It is important to note that the area of ​​targeted advertising and online behavioral advertising will be subject to a European regulation, the ePrivacy Regulation, which will establish uniform requirements throughout Europe. However, it is not yet possible to predict when this regulation will be adopted and enter into force.

False advertising

Are there rules against misleading advertising online?

The treatment of misleading online advertising is governed by the UWG. Advertising is therefore misleading if it contains false information or other information that could mislead about certain circumstances. Prior evidence confirming the publicity statement in advance is not required. It requires that proof of the accuracy of the statement be provided only in the course of legal proceedings. This, in turn, must be held to high standards. If studies are provided as evidence, they must be carried out and evaluated according to the recognized rules and principles of scientific research.

In some cases, there are industry-specific regulations that apply in addition to the UWG. For example, under the Therapeutic Products Advertising Act, scientific evidence is required for advertising claims whose claimed therapeutic efficacy is disputed by experts, or for advertisers who do not have research results. scientifically substantiated.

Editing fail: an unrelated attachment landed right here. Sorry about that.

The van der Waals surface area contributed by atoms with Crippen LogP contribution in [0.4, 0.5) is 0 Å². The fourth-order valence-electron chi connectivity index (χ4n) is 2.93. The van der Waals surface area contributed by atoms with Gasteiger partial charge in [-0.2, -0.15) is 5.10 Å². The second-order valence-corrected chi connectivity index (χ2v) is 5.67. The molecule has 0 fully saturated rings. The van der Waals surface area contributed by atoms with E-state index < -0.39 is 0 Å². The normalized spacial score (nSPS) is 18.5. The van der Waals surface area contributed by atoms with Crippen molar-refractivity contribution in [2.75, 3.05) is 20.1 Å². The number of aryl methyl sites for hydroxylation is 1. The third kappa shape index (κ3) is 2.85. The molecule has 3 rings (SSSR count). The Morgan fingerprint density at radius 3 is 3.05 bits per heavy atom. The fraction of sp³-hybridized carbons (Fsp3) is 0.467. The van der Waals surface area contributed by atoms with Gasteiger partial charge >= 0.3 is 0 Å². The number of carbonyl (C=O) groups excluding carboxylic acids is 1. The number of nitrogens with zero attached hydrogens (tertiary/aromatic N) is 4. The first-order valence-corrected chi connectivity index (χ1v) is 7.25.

Restrictions

Are there any digital products or services that cannot be advertised online?

In principle, any digital product can be offered online. However, in some cases, industry or product specific laws must be followed. For example, media (films, photos, games, etc.) advocating violence, of a pornographic nature or containing other content subject to the protection of minors cannot be offered online without the appropriate authorizations. Therefore, any business seeking to sell products online should ensure that products are advertised and offered in accordance with such industry or product-specific legislation.

Responsibility of the host

What is the responsibility of content providers and parties who only host the content, such as ISPs? Can other parties be responsible?

The liability of service providers is governed by the TMG. According to this provision, providers are only responsible for their own content (Section 7(1) TMG). Hosts are generally not responsible for content. It would be unreasonable to expect them to check all content. However, as soon as indications of infringements have been given, the hosting provider is obliged to block the infringing content and to prevent similar infringements (Section 10, TMG). Website providers and other telemedia providers are entirely responsible for their own content. They are also responsible for third-party content (for example, when using user-generated content). These providers are also responsible for links to illegal content, at least at the time they become aware that the content is illegal.